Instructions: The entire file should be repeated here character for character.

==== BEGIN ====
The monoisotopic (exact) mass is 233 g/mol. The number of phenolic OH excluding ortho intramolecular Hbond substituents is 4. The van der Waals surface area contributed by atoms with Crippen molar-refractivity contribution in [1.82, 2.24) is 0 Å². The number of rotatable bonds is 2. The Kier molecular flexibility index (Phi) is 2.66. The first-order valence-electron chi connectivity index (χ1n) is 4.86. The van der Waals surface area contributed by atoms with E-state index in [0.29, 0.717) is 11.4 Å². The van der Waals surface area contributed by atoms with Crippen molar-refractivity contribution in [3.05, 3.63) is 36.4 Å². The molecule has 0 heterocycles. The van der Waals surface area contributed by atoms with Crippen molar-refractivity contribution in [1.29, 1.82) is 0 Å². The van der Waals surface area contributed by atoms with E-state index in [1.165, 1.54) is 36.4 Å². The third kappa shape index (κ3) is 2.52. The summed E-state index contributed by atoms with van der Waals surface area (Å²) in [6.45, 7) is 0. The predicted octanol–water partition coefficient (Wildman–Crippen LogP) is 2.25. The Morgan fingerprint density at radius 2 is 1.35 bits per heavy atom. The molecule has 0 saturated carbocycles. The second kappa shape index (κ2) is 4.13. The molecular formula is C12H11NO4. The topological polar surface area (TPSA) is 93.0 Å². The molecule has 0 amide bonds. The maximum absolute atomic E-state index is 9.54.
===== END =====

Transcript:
The monoisotopic (exact) mass is 233 g/mol. The number of phenolic OH excluding ortho intramolecular Hbond substituents is 4. The van der Waals surface area contributed by atoms with Crippen molar-refractivity contribution in [1.82, 2.24) is 0 Å². The number of rotatable bonds is 2. The Kier molecular flexibility index (Phi) is 2.66. The first-order valence-electron chi connectivity index (χ1n) is 4.86. The van der Waals surface area contributed by atoms with E-state index in [0.29, 0.717) is 11.4 Å². The van der Waals surface area contributed by atoms with Crippen molar-refractivity contribution in [3.05, 3.63) is 36.4 Å². The molecule has 0 heterocycles. The van der Waals surface area contributed by atoms with Crippen molar-refractivity contribution in [1.29, 1.82) is 0 Å². The van der Waals surface area contributed by atoms with E-state index in [1.165, 1.54) is 36.4 Å². The third kappa shape index (κ3) is 2.52. The summed E-state index contributed by atoms with van der Waals surface area (Å²) in [6.45, 7) is 0. The predicted octanol–water partition coefficient (Wildman–Crippen LogP) is 2.25. The Morgan fingerprint density at radius 2 is 1.35 bits per heavy atom. The molecule has 0 saturated carbocycles. The second kappa shape index (κ2) is 4.13. The molecular formula is C12H11NO4. The topological polar surface area (TPSA) is 93.0 Å². The molecule has 0 amide bonds. The maximum absolute atomic E-state index is 9.54.